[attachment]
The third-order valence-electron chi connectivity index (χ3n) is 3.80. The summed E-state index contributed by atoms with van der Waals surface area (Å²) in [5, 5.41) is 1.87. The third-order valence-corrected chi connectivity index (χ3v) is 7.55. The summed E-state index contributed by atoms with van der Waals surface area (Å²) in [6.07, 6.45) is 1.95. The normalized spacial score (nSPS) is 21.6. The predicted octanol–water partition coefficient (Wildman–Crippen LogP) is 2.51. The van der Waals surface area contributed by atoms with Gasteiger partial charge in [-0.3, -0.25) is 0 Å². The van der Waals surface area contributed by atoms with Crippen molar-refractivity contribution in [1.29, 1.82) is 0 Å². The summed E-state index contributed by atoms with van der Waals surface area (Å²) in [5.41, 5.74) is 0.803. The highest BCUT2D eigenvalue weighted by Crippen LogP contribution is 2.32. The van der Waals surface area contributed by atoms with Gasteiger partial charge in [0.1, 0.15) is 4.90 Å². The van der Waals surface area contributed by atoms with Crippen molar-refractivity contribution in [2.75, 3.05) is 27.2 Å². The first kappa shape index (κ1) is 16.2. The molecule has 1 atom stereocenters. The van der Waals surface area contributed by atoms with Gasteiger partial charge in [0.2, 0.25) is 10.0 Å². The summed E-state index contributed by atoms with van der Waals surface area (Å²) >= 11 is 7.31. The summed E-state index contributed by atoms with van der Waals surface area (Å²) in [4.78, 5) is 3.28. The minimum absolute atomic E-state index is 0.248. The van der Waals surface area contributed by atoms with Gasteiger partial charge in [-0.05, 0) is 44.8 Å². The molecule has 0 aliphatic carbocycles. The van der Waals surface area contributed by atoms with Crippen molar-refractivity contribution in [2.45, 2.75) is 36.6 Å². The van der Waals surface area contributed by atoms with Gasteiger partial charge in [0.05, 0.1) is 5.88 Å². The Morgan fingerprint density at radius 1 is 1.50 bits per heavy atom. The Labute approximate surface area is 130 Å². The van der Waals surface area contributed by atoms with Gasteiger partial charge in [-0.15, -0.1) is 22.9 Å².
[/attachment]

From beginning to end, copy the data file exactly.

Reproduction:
The third-order valence-electron chi connectivity index (χ3n) is 3.80. The summed E-state index contributed by atoms with van der Waals surface area (Å²) in [5, 5.41) is 1.87. The third-order valence-corrected chi connectivity index (χ3v) is 7.55. The summed E-state index contributed by atoms with van der Waals surface area (Å²) in [6.07, 6.45) is 1.95. The normalized spacial score (nSPS) is 21.6. The predicted octanol–water partition coefficient (Wildman–Crippen LogP) is 2.51. The van der Waals surface area contributed by atoms with Gasteiger partial charge in [-0.3, -0.25) is 0 Å². The van der Waals surface area contributed by atoms with Crippen molar-refractivity contribution in [1.29, 1.82) is 0 Å². The summed E-state index contributed by atoms with van der Waals surface area (Å²) in [5.41, 5.74) is 0.803. The highest BCUT2D eigenvalue weighted by Crippen LogP contribution is 2.32. The van der Waals surface area contributed by atoms with Gasteiger partial charge in [0.1, 0.15) is 4.90 Å². The van der Waals surface area contributed by atoms with Crippen molar-refractivity contribution in [2.75, 3.05) is 27.2 Å². The first kappa shape index (κ1) is 16.2. The molecule has 1 atom stereocenters. The van der Waals surface area contributed by atoms with Gasteiger partial charge in [0.2, 0.25) is 10.0 Å². The summed E-state index contributed by atoms with van der Waals surface area (Å²) >= 11 is 7.31. The summed E-state index contributed by atoms with van der Waals surface area (Å²) in [4.78, 5) is 3.28. The minimum absolute atomic E-state index is 0.248. The van der Waals surface area contributed by atoms with Gasteiger partial charge in [-0.05, 0) is 44.8 Å². The molecule has 0 aliphatic carbocycles. The van der Waals surface area contributed by atoms with Crippen molar-refractivity contribution in [2.45, 2.75) is 36.6 Å². The van der Waals surface area contributed by atoms with Gasteiger partial charge in [0.05, 0.1) is 5.88 Å². The Morgan fingerprint density at radius 1 is 1.50 bits per heavy atom. The Labute approximate surface area is 130 Å². The van der Waals surface area contributed by atoms with Gasteiger partial charge in [-0.15, -0.1) is 22.9 Å².